Garden lore

” The nonagenarian President of Magdalen, Dr Routh, was once brought the news that the acacia tree outside his lodgings had been blown down by a storm. “Put it up again,” was all he said; and up, of course, it went.”

Oxford by James Morris (1965)

Prunus Awanui, flowering in spring here, has a tendency to develop witches' broom

Prunus Awanui, flowering in spring here, has a tendency to develop witches’ broom

Summer pruning

Now, at the height of summer, is the time to prune prunus, be they flowering cherries, fruiting cherries, plums, peaches, nectarines, apricots or almonds. Naturally you wait until they have finished fruiting for the season where possible. These plants are always pruned when in full growth to stop the dreaded silver leaf or silver blight getting in to the cut surfaces and taking hold. If your flowering cherry had large patches which didn’t bloom in spring and where the leafy growth is denser, then you have witches’ broom and it needs to be cut out now. If you leave it be, it will take over the whole tree and you won’t get any flowers at all in due course. It affects the Japanese type cherries but not the earlier flowering campanulata or Taiwanese varieties.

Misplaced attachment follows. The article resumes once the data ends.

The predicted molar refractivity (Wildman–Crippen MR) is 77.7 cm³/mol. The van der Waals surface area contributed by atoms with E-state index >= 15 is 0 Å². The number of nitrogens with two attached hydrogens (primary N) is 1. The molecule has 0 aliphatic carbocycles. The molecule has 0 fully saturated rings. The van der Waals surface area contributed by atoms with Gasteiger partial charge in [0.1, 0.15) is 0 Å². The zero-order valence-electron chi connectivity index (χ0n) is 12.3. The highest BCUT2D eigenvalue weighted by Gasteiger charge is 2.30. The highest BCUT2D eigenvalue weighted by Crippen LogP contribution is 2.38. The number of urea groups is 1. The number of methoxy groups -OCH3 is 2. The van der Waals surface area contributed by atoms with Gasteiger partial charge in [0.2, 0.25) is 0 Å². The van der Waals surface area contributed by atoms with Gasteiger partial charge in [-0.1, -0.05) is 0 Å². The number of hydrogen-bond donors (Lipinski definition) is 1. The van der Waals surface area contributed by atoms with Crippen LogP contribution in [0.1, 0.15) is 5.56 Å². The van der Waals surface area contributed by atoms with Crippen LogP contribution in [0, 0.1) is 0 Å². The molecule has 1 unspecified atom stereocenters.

Make clean cuts with a sharp pruning saw and if you are moving on from an unhealthy tree specimen, then disinfect pruning implements between. Otherwise you can transfer disease. Wiping the cutting blades with meths or chlorine should work.

First published in the Waikato Times and reprinted here with their permission.